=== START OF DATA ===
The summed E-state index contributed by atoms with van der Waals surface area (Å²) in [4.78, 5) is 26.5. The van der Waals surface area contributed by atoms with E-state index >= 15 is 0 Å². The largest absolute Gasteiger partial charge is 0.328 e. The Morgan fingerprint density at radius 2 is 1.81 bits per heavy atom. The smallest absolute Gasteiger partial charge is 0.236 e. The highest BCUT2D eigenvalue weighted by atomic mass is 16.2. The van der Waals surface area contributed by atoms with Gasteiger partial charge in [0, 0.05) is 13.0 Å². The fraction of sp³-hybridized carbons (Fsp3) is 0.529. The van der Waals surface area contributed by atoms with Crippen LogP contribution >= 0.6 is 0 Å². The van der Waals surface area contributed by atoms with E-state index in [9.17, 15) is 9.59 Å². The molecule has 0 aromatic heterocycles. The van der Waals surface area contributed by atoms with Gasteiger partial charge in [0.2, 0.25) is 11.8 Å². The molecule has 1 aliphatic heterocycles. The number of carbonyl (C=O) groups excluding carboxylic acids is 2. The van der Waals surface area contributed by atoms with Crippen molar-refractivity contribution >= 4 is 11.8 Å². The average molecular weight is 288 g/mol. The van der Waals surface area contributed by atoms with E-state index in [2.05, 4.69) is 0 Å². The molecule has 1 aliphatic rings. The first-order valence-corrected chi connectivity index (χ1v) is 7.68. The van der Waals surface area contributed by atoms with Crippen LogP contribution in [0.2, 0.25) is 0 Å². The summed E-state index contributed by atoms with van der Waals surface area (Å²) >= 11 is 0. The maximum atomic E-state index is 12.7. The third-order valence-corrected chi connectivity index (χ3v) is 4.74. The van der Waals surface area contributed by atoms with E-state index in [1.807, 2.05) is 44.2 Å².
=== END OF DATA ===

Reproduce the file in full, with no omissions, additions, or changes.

The summed E-state index contributed by atoms with van der Waals surface area (Å²) in [4.78, 5) is 26.5. The van der Waals surface area contributed by atoms with E-state index >= 15 is 0 Å². The largest absolute Gasteiger partial charge is 0.328 e. The Morgan fingerprint density at radius 2 is 1.81 bits per heavy atom. The smallest absolute Gasteiger partial charge is 0.236 e. The highest BCUT2D eigenvalue weighted by atomic mass is 16.2. The van der Waals surface area contributed by atoms with Gasteiger partial charge in [0, 0.05) is 13.0 Å². The fraction of sp³-hybridized carbons (Fsp3) is 0.529. The van der Waals surface area contributed by atoms with Crippen LogP contribution >= 0.6 is 0 Å². The van der Waals surface area contributed by atoms with E-state index in [9.17, 15) is 9.59 Å². The molecule has 0 aromatic heterocycles. The van der Waals surface area contributed by atoms with Gasteiger partial charge in [0.2, 0.25) is 11.8 Å². The molecule has 1 aliphatic heterocycles. The number of carbonyl (C=O) groups excluding carboxylic acids is 2. The van der Waals surface area contributed by atoms with Crippen molar-refractivity contribution >= 4 is 11.8 Å². The average molecular weight is 288 g/mol. The van der Waals surface area contributed by atoms with E-state index in [2.05, 4.69) is 0 Å². The molecule has 1 aliphatic rings. The first-order valence-corrected chi connectivity index (χ1v) is 7.68. The van der Waals surface area contributed by atoms with Crippen LogP contribution in [0.2, 0.25) is 0 Å². The summed E-state index contributed by atoms with van der Waals surface area (Å²) >= 11 is 0. The maximum atomic E-state index is 12.7. The third-order valence-corrected chi connectivity index (χ3v) is 4.74. The van der Waals surface area contributed by atoms with E-state index in [1.807, 2.05) is 44.2 Å².